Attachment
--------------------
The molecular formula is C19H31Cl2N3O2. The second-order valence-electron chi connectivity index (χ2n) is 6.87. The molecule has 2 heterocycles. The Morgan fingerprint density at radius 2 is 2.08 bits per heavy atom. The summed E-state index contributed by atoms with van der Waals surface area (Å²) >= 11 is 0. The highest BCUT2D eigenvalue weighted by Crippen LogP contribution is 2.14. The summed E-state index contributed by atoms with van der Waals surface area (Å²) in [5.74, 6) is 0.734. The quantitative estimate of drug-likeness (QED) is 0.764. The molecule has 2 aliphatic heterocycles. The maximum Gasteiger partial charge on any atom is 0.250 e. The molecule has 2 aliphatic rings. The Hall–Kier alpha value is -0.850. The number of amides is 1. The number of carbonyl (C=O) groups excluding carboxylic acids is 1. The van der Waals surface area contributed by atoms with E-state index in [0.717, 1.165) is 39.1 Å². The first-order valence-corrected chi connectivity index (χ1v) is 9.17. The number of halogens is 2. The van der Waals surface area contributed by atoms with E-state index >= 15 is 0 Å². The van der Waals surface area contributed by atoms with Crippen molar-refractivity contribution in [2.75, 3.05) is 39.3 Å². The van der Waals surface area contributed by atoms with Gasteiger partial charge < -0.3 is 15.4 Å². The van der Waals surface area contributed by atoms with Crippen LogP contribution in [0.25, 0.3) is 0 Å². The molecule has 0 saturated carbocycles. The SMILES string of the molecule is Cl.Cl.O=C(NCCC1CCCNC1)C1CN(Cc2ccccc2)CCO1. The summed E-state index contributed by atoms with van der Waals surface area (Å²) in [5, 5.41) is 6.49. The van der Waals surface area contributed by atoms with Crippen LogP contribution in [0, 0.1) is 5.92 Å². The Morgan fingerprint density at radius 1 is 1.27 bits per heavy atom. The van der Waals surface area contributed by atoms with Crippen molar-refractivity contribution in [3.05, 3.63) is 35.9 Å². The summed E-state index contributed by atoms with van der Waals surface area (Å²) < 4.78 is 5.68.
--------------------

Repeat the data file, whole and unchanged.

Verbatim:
The molecular formula is C19H31Cl2N3O2. The second-order valence-electron chi connectivity index (χ2n) is 6.87. The molecule has 2 heterocycles. The Morgan fingerprint density at radius 2 is 2.08 bits per heavy atom. The summed E-state index contributed by atoms with van der Waals surface area (Å²) >= 11 is 0. The highest BCUT2D eigenvalue weighted by Crippen LogP contribution is 2.14. The summed E-state index contributed by atoms with van der Waals surface area (Å²) in [5.74, 6) is 0.734. The quantitative estimate of drug-likeness (QED) is 0.764. The molecule has 2 aliphatic heterocycles. The maximum Gasteiger partial charge on any atom is 0.250 e. The molecule has 2 aliphatic rings. The Hall–Kier alpha value is -0.850. The number of amides is 1. The number of carbonyl (C=O) groups excluding carboxylic acids is 1. The van der Waals surface area contributed by atoms with E-state index in [0.717, 1.165) is 39.1 Å². The first-order valence-corrected chi connectivity index (χ1v) is 9.17. The number of halogens is 2. The van der Waals surface area contributed by atoms with E-state index >= 15 is 0 Å². The van der Waals surface area contributed by atoms with Crippen molar-refractivity contribution in [2.75, 3.05) is 39.3 Å². The van der Waals surface area contributed by atoms with Gasteiger partial charge < -0.3 is 15.4 Å². The van der Waals surface area contributed by atoms with Crippen LogP contribution in [0.25, 0.3) is 0 Å². The molecule has 0 saturated carbocycles. The SMILES string of the molecule is Cl.Cl.O=C(NCCC1CCCNC1)C1CN(Cc2ccccc2)CCO1. The summed E-state index contributed by atoms with van der Waals surface area (Å²) in [5, 5.41) is 6.49. The van der Waals surface area contributed by atoms with Crippen LogP contribution in [0, 0.1) is 5.92 Å². The Morgan fingerprint density at radius 1 is 1.27 bits per heavy atom. The van der Waals surface area contributed by atoms with Crippen molar-refractivity contribution in [3.05, 3.63) is 35.9 Å². The summed E-state index contributed by atoms with van der Waals surface area (Å²) < 4.78 is 5.68.